It’s rare for a show cancelled after just one season to be regarded with such fondness by so many people and become embedded into popular culture, but that’s what happened with ABC’s unashamed attempt to cash in on the Star Wars phenomenon.
Battlestar Galactica (24 episodes, 1978-79).
After a devastating attack on the Twelve Colonies of Man by the robot Cylons, a rag-tag fugitive fleet of human survivors, protected by the last surviving Battlestar, Galactica, travels across the stars in search of the mythical 13th colony: Earth.
The 90-second title sequence opens with an opening narration by Patrick Macnee (The Avengers, A View To A Kill), who also provided the voice of the Cylon Imperious Leader throughout the series:
There are those who believe that life here began out there, far across the universe, with tribes of humans who may have been the forefathers of the Egyptians or the Toltecs or the Mayans. Some believe that there may yet be brothers of man who even now fight to survive somewhere beyond the heavens.
The voice-over plays out over images of a nebula and other stellar phenomena and the opening bars of Stu Phillips‘ orchestral Star Wars-inspired theme. Mysterious and slow-building at first, the main body of the theme evokes both military and naval associations with its bombastic 14-note brass refrain, crashing percussion and soaring string section melody. This is accompanied by a series of images captured in circular frames over a slowly-moving starfield, depicting Galactica itself, the Cylon attack on the Twelve Colonies, the main cast and the rag-tag fugitive fleet.
Phillips’ majestic Galactica theme is arguably the finest of an impressive portfolio of TV work which includes such memorable themes as The Six Million Dollar Man, Buck Rogers in the 25th Century and Knight Rider. Variations of the main melody were also used throughout the series as incidental music.
In addition to the intro, every episode closed with a brief outro including the following narration by Lorne Greene (Commander Adama):
Fleeing from the Cylon tyranny, the last Battlestar, Galactica, leads a rag-tag fugitive fleet on a lonely quest: a shining planet known as Earth.
Post-cancellation, the series was revived as a short-lived sequel, Galactica 1980, set several years in the future as the human fleet finally locates Earth in the year 1980. It is best forgotten.
It is far better to luxuriate in Ronald D Moore‘s 2003 reimagining, which started out as a mini-series-cum-pilot, and eventually ran for four award-winning seasons, including a coveted Peabody Award. It also had a distinctive and powerful opening title sequence, comprising a separate pre-teaser intro and main credits. The former changed frequently to reflect the current primary story arc, while the closing text of the main intro also underwent minor alterations to reflect the ever-decreasing number of human survivors in the fleet.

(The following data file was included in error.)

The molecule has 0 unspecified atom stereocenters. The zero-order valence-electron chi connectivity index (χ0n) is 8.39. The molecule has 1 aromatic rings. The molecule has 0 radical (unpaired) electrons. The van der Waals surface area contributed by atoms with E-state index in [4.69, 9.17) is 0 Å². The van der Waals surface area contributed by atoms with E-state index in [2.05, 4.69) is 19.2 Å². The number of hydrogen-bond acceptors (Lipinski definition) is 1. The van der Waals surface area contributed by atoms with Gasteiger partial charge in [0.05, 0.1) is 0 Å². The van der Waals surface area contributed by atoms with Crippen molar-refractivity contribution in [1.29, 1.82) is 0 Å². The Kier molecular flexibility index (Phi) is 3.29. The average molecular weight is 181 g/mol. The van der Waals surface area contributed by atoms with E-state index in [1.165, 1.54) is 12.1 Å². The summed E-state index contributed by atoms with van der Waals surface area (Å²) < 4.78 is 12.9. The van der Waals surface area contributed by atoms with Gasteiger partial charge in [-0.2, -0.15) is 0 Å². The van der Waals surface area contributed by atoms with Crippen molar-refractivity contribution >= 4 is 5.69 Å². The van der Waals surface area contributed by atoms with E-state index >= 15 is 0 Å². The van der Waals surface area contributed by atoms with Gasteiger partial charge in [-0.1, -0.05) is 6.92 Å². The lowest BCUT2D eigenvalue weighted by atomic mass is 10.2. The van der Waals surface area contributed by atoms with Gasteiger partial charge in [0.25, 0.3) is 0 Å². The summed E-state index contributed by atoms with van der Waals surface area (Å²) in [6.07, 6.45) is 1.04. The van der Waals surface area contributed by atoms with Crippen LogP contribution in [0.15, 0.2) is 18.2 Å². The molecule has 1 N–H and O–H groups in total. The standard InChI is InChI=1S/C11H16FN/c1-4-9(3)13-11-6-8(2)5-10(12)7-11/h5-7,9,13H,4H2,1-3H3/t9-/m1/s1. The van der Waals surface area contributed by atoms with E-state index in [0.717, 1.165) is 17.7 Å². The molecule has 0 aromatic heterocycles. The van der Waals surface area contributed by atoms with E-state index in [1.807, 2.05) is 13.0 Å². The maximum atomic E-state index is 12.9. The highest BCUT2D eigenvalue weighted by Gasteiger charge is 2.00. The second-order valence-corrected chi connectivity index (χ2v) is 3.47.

Bear McCreary‘s musical score for the newer show was in keeping with its more contemporary world-view. The pre-teaser sequence features a discordant piano and strings melody, while the main theme swaps Phillips’ brass-dominated militaristic theme for a more downbeat, choral and spiritual arrangement. The modern Galactica intro concludes by seguing into a short sequence of fast-cut clips from the forthcoming episode, playing out over a high-tempo martial drumbeat.
Series creator Glen A Larson (Buck Rogers in the 25th Century, The Fall Guy, Magnum P.I., Knight Rider) conceived the premise for the show, originally titled Adam’s Ark, during the late 1960s. However, he was unable to gain backing for the idea until the success of Star Wars.
At a cost of $7m, the series pilot was the most expensive ever commissioned at that time.
The initial feature-length episode of the series was broadcast on September 17, 1978, but was interrupted for nearly an hour by the announcement of the signing of the Egypt-Israel Camp David Accords.
To construct the rag-tag fleet that accompanies Galactica, the model makers were given a free hand over ship designs, resulting in a collection of very different-looking spacecraft. One of the most distinctive – and frequently shown – was the livery (livestock) ship, which was made simply out of three film cans, one behind the other.
After the series was cancelled, a number of recognisable props were re-used in Larson’s subsequent series Buck Rogers in the 25th Century.
The title sequence of the 1980s show The A-Team features a clip showing Dirk Benedict’s character Templeton Peck interacting with a Cylon warrior.
The Cylon’s oscillating red LED eye was later replicated as KITT’s external sensor in Knight Rider.